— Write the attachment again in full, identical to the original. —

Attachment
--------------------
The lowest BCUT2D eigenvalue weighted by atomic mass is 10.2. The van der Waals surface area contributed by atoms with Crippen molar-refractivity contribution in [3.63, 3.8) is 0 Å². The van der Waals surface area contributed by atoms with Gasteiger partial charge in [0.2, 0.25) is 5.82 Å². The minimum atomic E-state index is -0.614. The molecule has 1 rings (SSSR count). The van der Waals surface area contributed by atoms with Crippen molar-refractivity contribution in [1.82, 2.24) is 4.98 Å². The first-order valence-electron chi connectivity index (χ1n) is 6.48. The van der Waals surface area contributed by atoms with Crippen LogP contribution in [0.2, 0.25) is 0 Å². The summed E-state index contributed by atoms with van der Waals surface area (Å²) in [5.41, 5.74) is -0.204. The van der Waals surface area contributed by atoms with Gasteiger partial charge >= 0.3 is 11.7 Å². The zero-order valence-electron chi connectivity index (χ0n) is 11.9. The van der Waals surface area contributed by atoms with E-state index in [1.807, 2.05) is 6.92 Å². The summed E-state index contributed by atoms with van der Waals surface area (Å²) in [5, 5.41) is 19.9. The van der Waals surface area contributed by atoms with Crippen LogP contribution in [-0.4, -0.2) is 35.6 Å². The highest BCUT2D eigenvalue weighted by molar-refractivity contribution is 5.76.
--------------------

The lowest BCUT2D eigenvalue weighted by atomic mass is 10.2. The van der Waals surface area contributed by atoms with Crippen molar-refractivity contribution in [3.63, 3.8) is 0 Å². The van der Waals surface area contributed by atoms with Gasteiger partial charge in [0.2, 0.25) is 5.82 Å². The minimum atomic E-state index is -0.614. The molecule has 1 rings (SSSR count). The van der Waals surface area contributed by atoms with Crippen molar-refractivity contribution in [1.82, 2.24) is 4.98 Å². The first-order valence-electron chi connectivity index (χ1n) is 6.48. The van der Waals surface area contributed by atoms with Crippen LogP contribution in [0.2, 0.25) is 0 Å². The summed E-state index contributed by atoms with van der Waals surface area (Å²) in [5.41, 5.74) is -0.204. The van der Waals surface area contributed by atoms with Gasteiger partial charge >= 0.3 is 11.7 Å². The zero-order valence-electron chi connectivity index (χ0n) is 11.9. The van der Waals surface area contributed by atoms with E-state index in [1.807, 2.05) is 6.92 Å². The summed E-state index contributed by atoms with van der Waals surface area (Å²) in [5, 5.41) is 19.9. The van der Waals surface area contributed by atoms with Crippen LogP contribution in [-0.4, -0.2) is 35.6 Å². The highest BCUT2D eigenvalue weighted by molar-refractivity contribution is 5.76.